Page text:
Sorry folks for the long delay in posting! Hereafter I will ensure that I am at least posting short articles frequently. Accounting for Carbon Credits or perhaps, carbon credit itself is one of the most debatable topics. After the implementation of Kyoto Protocol, Carbon Credits emerged as a distinct commodity by itself capable of being bought, sold or offset (used). Since Carbon Credits do not have a physical existence, the accounting and financial reporting of the same has aroused many interesting issues and challenges. Before going into the detailed accounting treatment of carbon credits it would be apt to go into a small introduction about what carbon credit is and its nature.
What is Carbon Credit?
As everyone is aware, Carbon – di –oxide (CO2) is the major contributor to global warming. Everyday more and more CO2 and other Green House Gases (GHGs) are pumped into our atmosphere. This is causing rapid climatic changes, much against human welfare. To address this issue of global warming, the United Nations Framework Convention on Climate Change (UNFCCC) was adopted in 1992. To supplement the UNFCCC, the Kyoto Protocol was enforced to limit the maximum amount of GHGs a country can emit into the atmosphere. This limit is at present is applicable only to 41 developed countries which are party to the Kyoto Protocol. These countries are also called Annex I countries. India being a developing country the emission commitment is not applicable.
In order to enforce this emission limit, the concept of Carbon Credit was proposed. According to this concept, each carbon credit is equal to 1 Metric Tonne of CO2 or an equivalent amount of other GHGs. Each Annex I country should hold one carbon credit in order to emit 1 Metric Tonne of Carbon into the atmosphere. In simple terms a carbon credit is a license / permit to emit 1 Tonne of Carbon into the atmosphere. Carbon emission credits are issued by the UNFCCC in demat form. Therefore they can be traded just like shares in stock / commodity exchanges. As per the Kyoto Protocol there are three types of carbon credits to serve three different purposes: Continue reading Accounting for Carbon Credits
I am very happy to share with everyone, the paper which won me the ‘Best Paper Presenter’ award at the Nation Convention of CA Students held at Kolkata. Click to view the power point presentation on Inflation Adjustment.
Inflation adjustment has gained increased importance considering the fact that India is registering double digit inflation. In economics, inflation is considered to be a rise in the general level of prices of goods and services in an economy over a period of time. Inflation and the monetary unit or currency of a particular country or region is just inseparable. Inflation in other terms may be considered as the depreciation in the purchasing power of any given currency. As inflation increases, money buys less and less goods and services.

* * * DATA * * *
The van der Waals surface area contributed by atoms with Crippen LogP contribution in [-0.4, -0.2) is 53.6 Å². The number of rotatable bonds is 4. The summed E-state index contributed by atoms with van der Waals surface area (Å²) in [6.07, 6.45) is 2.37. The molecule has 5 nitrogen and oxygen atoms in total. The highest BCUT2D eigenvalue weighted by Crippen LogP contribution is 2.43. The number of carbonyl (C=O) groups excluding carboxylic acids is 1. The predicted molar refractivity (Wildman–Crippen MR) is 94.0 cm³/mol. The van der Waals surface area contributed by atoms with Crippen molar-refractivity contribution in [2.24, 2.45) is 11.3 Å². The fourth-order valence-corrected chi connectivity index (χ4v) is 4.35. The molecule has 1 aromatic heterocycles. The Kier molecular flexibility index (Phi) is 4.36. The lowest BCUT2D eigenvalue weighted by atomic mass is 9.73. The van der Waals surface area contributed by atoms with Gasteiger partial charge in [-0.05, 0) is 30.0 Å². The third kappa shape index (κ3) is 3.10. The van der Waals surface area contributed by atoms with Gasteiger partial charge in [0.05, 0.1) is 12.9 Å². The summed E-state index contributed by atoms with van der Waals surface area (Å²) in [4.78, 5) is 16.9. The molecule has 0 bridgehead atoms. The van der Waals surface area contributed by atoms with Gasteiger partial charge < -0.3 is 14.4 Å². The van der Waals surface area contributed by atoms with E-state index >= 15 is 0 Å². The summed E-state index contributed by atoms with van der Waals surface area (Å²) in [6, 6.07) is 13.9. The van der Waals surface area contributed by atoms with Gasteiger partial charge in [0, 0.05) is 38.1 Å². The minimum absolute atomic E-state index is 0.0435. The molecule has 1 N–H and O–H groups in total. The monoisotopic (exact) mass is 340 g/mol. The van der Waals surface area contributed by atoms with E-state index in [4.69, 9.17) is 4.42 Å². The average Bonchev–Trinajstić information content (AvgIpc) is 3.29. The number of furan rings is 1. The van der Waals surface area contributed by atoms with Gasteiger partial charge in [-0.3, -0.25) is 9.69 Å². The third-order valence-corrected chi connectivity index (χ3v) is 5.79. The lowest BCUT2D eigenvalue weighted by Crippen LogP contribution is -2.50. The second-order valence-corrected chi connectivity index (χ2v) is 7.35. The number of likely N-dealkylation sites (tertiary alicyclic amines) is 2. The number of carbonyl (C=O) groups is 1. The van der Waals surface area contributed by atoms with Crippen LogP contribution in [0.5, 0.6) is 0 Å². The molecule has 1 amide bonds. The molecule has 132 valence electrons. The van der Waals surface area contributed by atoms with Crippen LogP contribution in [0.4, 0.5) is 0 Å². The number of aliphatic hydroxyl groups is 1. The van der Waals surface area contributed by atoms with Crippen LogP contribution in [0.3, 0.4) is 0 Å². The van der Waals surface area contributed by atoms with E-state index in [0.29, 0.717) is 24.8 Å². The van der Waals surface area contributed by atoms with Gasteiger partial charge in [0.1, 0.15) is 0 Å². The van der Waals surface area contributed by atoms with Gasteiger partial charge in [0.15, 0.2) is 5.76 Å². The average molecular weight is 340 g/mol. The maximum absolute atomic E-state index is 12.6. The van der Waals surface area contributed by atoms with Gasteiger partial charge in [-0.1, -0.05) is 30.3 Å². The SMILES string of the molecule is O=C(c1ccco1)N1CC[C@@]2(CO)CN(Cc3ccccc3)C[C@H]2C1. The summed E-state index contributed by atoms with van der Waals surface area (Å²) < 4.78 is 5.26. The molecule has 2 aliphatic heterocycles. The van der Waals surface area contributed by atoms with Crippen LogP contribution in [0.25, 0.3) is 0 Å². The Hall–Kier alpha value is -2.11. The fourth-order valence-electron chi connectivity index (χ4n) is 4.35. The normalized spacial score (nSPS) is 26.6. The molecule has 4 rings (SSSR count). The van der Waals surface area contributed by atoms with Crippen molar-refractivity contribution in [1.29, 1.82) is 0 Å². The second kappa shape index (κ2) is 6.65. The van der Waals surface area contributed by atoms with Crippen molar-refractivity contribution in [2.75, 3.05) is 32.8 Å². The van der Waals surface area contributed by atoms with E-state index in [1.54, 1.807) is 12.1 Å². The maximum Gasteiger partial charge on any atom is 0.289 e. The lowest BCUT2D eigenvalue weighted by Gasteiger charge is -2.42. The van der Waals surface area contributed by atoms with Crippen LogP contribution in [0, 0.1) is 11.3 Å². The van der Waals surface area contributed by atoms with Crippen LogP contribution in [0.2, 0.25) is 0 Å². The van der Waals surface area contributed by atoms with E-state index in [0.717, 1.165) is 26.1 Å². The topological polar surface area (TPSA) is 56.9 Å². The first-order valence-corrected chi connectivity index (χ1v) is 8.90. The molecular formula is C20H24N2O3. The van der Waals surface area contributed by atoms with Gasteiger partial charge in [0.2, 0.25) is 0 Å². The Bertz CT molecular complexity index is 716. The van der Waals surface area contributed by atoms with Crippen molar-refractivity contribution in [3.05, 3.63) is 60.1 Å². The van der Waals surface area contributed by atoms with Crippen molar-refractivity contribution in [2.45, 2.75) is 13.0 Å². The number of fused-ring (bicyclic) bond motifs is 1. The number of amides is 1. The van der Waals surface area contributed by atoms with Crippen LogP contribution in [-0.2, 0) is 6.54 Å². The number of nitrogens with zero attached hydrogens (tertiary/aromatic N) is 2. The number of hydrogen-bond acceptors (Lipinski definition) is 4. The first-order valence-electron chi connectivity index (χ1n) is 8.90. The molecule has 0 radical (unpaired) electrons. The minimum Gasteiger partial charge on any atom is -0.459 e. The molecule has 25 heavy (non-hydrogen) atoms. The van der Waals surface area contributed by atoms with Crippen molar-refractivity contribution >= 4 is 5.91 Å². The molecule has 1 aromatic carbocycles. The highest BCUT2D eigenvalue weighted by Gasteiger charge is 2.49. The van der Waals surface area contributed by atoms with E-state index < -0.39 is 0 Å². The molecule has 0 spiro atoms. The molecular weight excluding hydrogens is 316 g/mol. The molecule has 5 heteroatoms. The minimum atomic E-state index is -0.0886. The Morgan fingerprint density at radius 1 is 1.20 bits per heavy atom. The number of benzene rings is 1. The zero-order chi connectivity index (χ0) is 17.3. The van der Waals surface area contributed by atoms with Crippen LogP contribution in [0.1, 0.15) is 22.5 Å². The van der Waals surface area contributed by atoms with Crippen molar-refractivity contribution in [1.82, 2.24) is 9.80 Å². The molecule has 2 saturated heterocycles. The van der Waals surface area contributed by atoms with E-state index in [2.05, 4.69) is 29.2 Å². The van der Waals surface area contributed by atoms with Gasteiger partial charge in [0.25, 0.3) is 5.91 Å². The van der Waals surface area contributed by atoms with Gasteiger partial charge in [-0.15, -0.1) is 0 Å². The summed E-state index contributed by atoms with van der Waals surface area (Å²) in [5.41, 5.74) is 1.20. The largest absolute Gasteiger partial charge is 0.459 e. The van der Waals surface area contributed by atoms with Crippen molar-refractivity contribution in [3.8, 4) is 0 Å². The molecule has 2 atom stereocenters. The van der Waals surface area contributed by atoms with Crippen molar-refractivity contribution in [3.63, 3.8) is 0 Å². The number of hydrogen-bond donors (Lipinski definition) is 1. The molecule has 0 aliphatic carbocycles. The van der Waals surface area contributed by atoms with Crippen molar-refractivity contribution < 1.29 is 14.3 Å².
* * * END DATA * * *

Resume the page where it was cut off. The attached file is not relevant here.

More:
MEASURE OF INFLATION:
Inflation is usually estimated using the Inflation rate. Inflation rate is usually calculated as the percentage change in a Price Index year on year. Usually Consumer Price Index is considered the ideal price index for calculating inflation rate. But in India Wholesale Price Index or WPI released by the Reserve Bank of India is considered for calculating the Inflation rate of the Indian National Rupee. For instance, in January 2007, the U.S. Consumer Price Index was 202.416, and in January 2008 it was 211.080. The formula for calculating the annual percentage rate inflation in the CPI over the course of 2007 is
(211.080-202.416) X 100 = 4.28%
From this it is very clear that Inflation measures how costly goods and services have become over a period of time.
IS INFLATION HARMFUL?
There is a general perception that any inflation is really harmful to the economy and the consumers. But inflation though is a measure of price rise is not always harmful. Continue reading Paper on ‘Inflation Adjustment’
The much awaited introduction of the Direct Taxes Code Bill in the Lok saba is already over. But there seems to be nothing holistic as it was previously expected. It looks like just another annual Finance Bill with marginal tax effects. The lucidity of the previous draft is now gone. It has the same looks as that of the Income Tax Act, 1961. Almost all exemption available in the erstwhile IT Act is still available. The savings limit only marginally increased from 1 lakh to 1.5 lakhs. No more deferential Treatment for Women Assessee. Basic exemption limit increased from 1.6 lakhs to 2 lakhs. Other than this it is almost the old IT act sections rearranged in a new fashion for the common man. The code bill also carries quite many obsolete provisions. For e.g. the definition of an Accountant still includes reference to Section 226 of the Companies Act which is obsolete now. It seems that the government has once again heeded to popular demands. The Direct Taxes Code a judicious mixture of wonders and blunders of the Indian Tax regime